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Cherries come in sweet, sour, and duke (partly sweet and sour) varieties, and can be bought fresh, frozen or dried. Cherries can add sweet or tart flavor to salads, smoothies, savory dishes, and desserts. Choose cherries that are firm with bright green stems; darker colored cherries are the most flavorful. The pits are toxic and should not be eaten.

Why are Cherries a Superfood?

  • Cherries are a good source of vitamin C, fiber, potassium, vitamin B6, and magnesium. Sour/tart cherries have more vitamin C and over 20 times the amount of vitamin A than sweet cherries.
  • Cherries contain many antioxidants, which support the immune system, heart health, and may reduce the inflammation from conditions such as gout.
  • One of the antioxidants in cherries is phytomelatonin, which may help to promote a healthy circadian sleep cycle.

Cherries and Kidney Disease

Cherries can be included in the diet for all stages of kidney disease. Cherries contain only trace amounts of sodium and are low in phosphorus. Sweet cherries are high in potassium (>200 mg in 3.5 ounces, which is almost one-half cup), while sour cherries are considered a low potassium food (<200 mg in 3.5 ounces). Your kidney dietitian will tell you if you need to limit potassium and can help you fit cherries into your diet.


Some transplant recipients need to limit potassium, especially in the early transplant period, while others may not need a potassium restriction. Ask your kidney dietitian about how you can include cherries in your diet.

Hemodialysis (3 times/week)

Most people getting hemodialysis need to keep track of how much potassium they get in their diet.

Your kidney dietitian can help you fit cherries into your meal plan.

Daily Home/Nocturnal and Peritoneal Dialysis

Due to the increased removal of potassium from the body in these dialysis modalities, most patients do not have to limit potassium. Ask your kidney dietitian about how much potassium is right for you.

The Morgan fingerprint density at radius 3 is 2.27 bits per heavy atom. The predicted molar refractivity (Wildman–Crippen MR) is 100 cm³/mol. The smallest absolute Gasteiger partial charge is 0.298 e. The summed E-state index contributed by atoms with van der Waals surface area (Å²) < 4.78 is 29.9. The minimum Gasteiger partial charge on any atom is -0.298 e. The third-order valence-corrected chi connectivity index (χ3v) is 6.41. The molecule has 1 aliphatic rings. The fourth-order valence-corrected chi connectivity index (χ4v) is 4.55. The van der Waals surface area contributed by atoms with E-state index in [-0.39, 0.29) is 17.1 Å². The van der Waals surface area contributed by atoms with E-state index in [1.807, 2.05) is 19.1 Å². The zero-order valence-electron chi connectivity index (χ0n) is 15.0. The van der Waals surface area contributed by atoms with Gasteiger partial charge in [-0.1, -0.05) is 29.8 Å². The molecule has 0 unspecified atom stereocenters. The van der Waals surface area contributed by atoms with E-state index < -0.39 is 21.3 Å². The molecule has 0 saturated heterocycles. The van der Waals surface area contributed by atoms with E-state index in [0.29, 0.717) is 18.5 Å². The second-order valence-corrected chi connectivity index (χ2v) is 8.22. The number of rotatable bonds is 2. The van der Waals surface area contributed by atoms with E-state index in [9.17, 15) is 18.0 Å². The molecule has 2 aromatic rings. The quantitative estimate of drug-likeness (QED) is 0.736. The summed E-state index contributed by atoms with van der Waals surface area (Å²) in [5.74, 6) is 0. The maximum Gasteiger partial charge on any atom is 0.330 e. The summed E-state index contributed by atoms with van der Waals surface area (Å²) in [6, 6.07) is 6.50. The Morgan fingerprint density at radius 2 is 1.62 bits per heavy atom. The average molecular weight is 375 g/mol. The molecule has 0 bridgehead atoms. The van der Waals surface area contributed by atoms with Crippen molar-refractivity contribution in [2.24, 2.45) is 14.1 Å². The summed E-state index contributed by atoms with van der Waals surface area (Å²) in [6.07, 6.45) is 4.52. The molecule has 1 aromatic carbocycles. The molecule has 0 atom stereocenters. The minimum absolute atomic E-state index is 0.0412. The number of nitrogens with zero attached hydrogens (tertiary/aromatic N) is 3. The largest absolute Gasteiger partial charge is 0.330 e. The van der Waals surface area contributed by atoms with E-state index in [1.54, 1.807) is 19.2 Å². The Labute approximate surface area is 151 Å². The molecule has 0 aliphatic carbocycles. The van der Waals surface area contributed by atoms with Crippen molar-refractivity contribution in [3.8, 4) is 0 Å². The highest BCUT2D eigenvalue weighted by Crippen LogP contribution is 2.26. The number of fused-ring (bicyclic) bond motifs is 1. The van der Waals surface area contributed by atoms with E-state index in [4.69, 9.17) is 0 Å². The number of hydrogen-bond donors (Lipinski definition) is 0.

Kidney Stones

Cherries are low in oxalates and will not have an impact on kidney stone formation.

Nutrition facts (Per 100g/3.5oz)


Sweet cherries, red raw (100g/3.5 oz)

Sour cherries, red raw (100g/3.5 oz)


63 kcal

50 kcal


16 g

12 g


2.2 g

1.6 g


222 mg

173 mg


0 mg

15 mg


13 mg

3 mg

Cherry Barbecue Sauce

Portions: 24

Serving Size: 2 Tbsp


  • 1 medium onion, chopped
  • 2 tablespoons olive oil
  • 2 garlie cloves, minced
  • 2 cups tomato sauce
  • 1-1 1/2 cups pitted cherries (frozen or fresh), chopped
  • 1 1/4 cup brown sugar
  • 1 1/3 cup apple juice, unsweetened
  • 1 1/4 cup apple cider vinegar
  • 1 teaspoons chili powder
  • 1 1/2 teaspoons dry mustard
  • 1 teaspoon cayenne pepper (optional


  1. Heat olive oil over medium h eat. Add onion and cook until softened, about five minutes. Add garlic and cook one more minute.
  2. Add tomato sauce, cherries, brown sugar, apple juice, apple cider vinegar, chili powder, mustard and cayenne (if using.) Bring to a boil, then reduce heat to low and simmer 30 minutes, or until sauce thickens. Stir frequently.
  3. Transfer to blender and blend until smooth.

Helpful Hints

  • Flavor will vary depending on cherry type. Use sweet cherries for a sweeter sauce and tart cherries for a little zing.
  • store sauce in the refrigerator up to one month.
  • use in any recipe that calls for barbecue sauce.

Submitted by: DaVita renal dietitianTara from Michigan (­ barbecue-sauce)

Nutrients per Serving

Calories: 41

Protein: 0  g

Carbohydrates: 8  g

Fat: 1 g

Cholesterol: 0 mg

Sodium: 101 mg

Potassium: 103 mg

Phosphorus: 10 mg

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This content is provided for informational use only and is not intended as medical advice or as a substitute for the medical advice of a healthcare professional.

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